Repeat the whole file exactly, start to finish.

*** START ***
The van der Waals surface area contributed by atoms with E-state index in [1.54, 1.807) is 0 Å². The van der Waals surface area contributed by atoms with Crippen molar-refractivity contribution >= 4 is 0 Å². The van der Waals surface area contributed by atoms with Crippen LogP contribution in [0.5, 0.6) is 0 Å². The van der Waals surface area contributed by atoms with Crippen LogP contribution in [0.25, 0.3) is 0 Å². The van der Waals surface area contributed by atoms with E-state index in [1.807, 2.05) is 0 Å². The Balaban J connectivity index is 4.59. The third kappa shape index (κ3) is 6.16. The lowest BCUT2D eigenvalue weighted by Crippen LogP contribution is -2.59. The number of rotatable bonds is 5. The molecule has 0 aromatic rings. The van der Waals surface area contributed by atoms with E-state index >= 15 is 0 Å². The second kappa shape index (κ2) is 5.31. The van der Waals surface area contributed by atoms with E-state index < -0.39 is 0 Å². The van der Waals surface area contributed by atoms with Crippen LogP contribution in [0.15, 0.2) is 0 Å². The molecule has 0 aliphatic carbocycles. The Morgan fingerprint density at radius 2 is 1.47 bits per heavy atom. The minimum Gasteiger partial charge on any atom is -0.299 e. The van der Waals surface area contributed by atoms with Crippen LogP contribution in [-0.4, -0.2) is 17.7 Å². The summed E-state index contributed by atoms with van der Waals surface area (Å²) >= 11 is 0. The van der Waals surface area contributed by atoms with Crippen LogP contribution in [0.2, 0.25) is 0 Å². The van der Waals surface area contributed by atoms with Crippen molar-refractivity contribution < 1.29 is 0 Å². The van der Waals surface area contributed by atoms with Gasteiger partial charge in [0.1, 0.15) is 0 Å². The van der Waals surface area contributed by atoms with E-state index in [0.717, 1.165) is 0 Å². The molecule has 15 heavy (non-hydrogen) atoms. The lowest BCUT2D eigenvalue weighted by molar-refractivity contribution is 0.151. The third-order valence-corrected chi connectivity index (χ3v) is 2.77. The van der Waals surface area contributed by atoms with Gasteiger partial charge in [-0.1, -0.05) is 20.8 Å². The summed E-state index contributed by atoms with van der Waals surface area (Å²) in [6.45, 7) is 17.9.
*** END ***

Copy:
The van der Waals surface area contributed by atoms with E-state index in [1.54, 1.807) is 0 Å². The van der Waals surface area contributed by atoms with Crippen molar-refractivity contribution >= 4 is 0 Å². The van der Waals surface area contributed by atoms with Crippen LogP contribution in [0.5, 0.6) is 0 Å². The van der Waals surface area contributed by atoms with Crippen LogP contribution in [0.25, 0.3) is 0 Å². The van der Waals surface area contributed by atoms with E-state index in [1.807, 2.05) is 0 Å². The Balaban J connectivity index is 4.59. The third kappa shape index (κ3) is 6.16. The lowest BCUT2D eigenvalue weighted by Crippen LogP contribution is -2.59. The number of rotatable bonds is 5. The molecule has 0 aromatic rings. The van der Waals surface area contributed by atoms with E-state index >= 15 is 0 Å². The second kappa shape index (κ2) is 5.31. The van der Waals surface area contributed by atoms with E-state index < -0.39 is 0 Å². The van der Waals surface area contributed by atoms with Crippen LogP contribution in [0.15, 0.2) is 0 Å². The molecule has 0 aliphatic carbocycles. The Morgan fingerprint density at radius 2 is 1.47 bits per heavy atom. The minimum Gasteiger partial charge on any atom is -0.299 e. The van der Waals surface area contributed by atoms with Crippen LogP contribution in [-0.4, -0.2) is 17.7 Å². The summed E-state index contributed by atoms with van der Waals surface area (Å²) >= 11 is 0. The van der Waals surface area contributed by atoms with Crippen LogP contribution in [0.2, 0.25) is 0 Å². The van der Waals surface area contributed by atoms with Crippen molar-refractivity contribution < 1.29 is 0 Å². The van der Waals surface area contributed by atoms with Gasteiger partial charge in [0.1, 0.15) is 0 Å². The van der Waals surface area contributed by atoms with E-state index in [0.717, 1.165) is 0 Å². The molecule has 15 heavy (non-hydrogen) atoms. The lowest BCUT2D eigenvalue weighted by molar-refractivity contribution is 0.151. The third-order valence-corrected chi connectivity index (χ3v) is 2.77. The van der Waals surface area contributed by atoms with Gasteiger partial charge in [-0.1, -0.05) is 20.8 Å². The summed E-state index contributed by atoms with van der Waals surface area (Å²) in [6.45, 7) is 17.9.